Museum hotels make the visitor an integral part of the exhibit – at least, for the duration of their stay. They can live with works of art for longer than a few fleeting minutes, get some sense of what it was like to live in a particular period in history, or spend time becoming engrossed in a region’s heritage, all the while enjoying the safety and comfort of a hotel.
Some of the most exciting museum hotels from around the world
Museum hotels are opening up all over the world, offering a range of accommodation for their guests. Here are a few of the most exciting examples of the present and the future.
Fábrica do Chocolate, Viana do Castelo
In Portugal, chocolate lovers can stay in the hotel of their dreams in Fábrica do Chocolate.
Above: Fábrica do Chocolate
The building was once a chocolate factory; today it is a museum, restaurant and hotel dedicated to the history of that production. Guests staying in the “Willy Wonka rooms” can enjoy “chocotherapy” treatments and chocolate fountains, before being taken through the origins and productive history of cocoa and chocolate in the museum. It is a completely immersive – and entirely delicious – experience (and yes, there is a restaurant).
Bodmin Jail, Cornwall
Bodmin Jail, a 240-year-old prison in Cornwall, has been converted into an immersive visitor attraction and hotel. Tourists with a taste for the macabre can stay in a former cell block, refurbished to enhance the jail’s historic atmosphere. As part of the experience, guests are taken on a “Dark Walk” to see what life was like for inmates in the 18th and 19th centuries.
Western Motel at Virginia Museum of Fine Arts
When Virginia Museum of Fine Arts recently held an exhibition of the work of American Artist, Edward Hopper. They added a reproduction of one of his most famous paintings ‘Western Motel’. For $150 per night museum visitors had the chance to spend the night in the artwork. However, they were required to be checked out by 8am to allow the room to be open to the public.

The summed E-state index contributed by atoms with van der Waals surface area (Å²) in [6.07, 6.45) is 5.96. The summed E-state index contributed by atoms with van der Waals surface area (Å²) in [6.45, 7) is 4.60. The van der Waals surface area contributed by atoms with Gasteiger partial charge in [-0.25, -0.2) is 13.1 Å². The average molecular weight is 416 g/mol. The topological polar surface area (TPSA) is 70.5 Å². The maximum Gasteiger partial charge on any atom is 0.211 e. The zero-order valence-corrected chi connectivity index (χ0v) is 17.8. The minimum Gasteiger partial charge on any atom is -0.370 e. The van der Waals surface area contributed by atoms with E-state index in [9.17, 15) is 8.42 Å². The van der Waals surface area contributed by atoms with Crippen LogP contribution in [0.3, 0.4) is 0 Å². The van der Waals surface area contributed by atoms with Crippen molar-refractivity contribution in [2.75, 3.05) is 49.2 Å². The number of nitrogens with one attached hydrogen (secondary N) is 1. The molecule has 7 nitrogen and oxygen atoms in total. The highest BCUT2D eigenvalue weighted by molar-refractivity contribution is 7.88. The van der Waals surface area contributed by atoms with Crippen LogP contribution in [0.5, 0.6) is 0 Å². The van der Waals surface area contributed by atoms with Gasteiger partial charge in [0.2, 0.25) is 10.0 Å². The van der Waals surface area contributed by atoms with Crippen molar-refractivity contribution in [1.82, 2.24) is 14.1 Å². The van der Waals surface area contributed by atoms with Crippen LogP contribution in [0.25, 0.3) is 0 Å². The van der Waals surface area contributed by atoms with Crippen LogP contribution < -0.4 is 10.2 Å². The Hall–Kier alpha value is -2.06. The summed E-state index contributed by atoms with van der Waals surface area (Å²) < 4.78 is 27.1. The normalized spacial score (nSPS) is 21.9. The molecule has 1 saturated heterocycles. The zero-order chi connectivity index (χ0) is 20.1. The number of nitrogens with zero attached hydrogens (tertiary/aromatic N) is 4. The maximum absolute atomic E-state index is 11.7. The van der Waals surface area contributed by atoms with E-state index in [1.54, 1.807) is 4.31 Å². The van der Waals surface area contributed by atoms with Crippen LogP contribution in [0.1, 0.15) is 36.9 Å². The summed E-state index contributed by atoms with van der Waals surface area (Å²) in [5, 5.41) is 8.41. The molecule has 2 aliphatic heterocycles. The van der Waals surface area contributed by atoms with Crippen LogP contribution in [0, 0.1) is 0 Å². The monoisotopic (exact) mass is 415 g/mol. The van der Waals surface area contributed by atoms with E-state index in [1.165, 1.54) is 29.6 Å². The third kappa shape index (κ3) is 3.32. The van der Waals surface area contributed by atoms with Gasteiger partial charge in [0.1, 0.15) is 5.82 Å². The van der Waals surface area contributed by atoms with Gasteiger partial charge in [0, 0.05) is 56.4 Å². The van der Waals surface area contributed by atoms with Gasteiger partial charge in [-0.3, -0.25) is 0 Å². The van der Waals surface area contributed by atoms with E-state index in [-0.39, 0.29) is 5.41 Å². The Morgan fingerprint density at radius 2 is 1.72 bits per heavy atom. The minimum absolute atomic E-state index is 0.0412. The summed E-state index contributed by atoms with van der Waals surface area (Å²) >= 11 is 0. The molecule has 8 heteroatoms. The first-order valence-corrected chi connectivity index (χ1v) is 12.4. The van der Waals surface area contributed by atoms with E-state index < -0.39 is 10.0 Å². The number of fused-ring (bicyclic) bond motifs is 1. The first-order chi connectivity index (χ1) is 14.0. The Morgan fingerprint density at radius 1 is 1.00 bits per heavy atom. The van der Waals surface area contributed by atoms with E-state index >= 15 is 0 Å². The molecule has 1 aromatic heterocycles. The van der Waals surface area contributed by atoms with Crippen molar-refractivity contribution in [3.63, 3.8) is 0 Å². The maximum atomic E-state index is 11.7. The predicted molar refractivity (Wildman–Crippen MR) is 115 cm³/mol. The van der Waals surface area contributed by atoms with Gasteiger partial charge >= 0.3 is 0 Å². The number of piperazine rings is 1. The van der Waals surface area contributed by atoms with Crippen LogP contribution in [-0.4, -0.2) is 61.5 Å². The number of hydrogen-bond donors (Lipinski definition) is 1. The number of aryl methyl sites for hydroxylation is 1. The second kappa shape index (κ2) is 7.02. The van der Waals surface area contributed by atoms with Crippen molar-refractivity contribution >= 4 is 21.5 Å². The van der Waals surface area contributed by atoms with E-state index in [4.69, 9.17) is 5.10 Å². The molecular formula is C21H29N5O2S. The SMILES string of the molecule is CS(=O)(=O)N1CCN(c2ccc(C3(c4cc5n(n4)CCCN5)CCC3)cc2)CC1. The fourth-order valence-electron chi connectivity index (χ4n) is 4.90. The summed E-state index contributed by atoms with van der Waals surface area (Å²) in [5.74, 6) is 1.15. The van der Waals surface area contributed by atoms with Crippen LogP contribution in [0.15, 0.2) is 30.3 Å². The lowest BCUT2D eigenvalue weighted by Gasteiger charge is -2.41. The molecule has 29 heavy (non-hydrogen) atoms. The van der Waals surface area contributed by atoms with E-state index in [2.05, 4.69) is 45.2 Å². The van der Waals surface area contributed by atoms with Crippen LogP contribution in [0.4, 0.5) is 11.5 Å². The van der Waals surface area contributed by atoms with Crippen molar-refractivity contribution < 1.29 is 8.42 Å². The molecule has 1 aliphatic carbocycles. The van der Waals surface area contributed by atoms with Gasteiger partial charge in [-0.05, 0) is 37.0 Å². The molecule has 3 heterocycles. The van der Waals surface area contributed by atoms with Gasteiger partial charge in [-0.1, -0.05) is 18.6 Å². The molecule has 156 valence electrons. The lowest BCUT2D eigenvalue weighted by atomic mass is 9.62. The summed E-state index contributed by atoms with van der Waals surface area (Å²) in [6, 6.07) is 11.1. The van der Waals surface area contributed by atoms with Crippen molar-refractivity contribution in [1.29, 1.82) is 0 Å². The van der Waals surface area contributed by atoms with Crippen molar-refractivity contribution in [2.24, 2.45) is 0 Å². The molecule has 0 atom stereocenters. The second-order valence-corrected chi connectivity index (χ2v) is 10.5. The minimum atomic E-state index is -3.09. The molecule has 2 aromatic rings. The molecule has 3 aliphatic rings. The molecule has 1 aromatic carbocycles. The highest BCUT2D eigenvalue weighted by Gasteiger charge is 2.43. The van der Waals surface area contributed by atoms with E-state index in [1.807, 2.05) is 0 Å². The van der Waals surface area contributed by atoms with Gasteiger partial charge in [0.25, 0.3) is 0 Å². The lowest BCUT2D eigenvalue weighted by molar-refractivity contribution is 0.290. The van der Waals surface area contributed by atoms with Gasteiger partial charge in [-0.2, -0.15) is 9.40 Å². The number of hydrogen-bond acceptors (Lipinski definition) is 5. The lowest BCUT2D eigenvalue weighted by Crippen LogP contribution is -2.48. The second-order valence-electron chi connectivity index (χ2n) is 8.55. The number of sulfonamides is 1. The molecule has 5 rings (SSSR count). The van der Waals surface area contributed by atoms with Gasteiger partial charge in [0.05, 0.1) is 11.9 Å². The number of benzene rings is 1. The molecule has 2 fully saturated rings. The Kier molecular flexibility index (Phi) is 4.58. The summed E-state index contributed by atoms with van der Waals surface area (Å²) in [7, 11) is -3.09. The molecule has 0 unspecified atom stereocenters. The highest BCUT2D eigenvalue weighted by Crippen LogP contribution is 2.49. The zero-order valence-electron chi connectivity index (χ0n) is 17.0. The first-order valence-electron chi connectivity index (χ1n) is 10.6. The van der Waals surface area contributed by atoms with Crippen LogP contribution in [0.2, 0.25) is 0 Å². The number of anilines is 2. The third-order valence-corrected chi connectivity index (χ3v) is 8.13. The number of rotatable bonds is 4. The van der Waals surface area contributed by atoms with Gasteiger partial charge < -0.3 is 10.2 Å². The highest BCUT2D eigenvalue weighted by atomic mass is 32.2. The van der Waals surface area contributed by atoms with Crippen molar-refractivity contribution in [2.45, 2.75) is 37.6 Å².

Beamish, The Living Museum of the North
Located in the North East of England, Beamish has long been one of the country’s most beloved museums. An open-air working village that tells the history of the region in the 1820s, 1900s and 1940s, Beamish has recently revealed plans to add an authentic 1950s town to its grounds after winning a £10.9 million Heritage Lottery grant. This town will contain a recreation of the Three Tuns Coaching Inn on the Great North Road, where visitors will be able to spend the night and experience first-hand the hospitality of the 1950s. The inn will be both a hotel and an exhibit, with some of Beamish’s most prized collections on display within.
Whether it’s providing space for guests to rest their head or even the opportunity to take part in role play, there’s no doubt that enhanced experiences have a part to play in the future of museums around the world.
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About the author – Rebecca Carlsson
Rebecca Carlsson is a journalist writing extensively about the arts. She has a passion for modern art and when she’s not writing about museums, she can be found spending her weekends in them.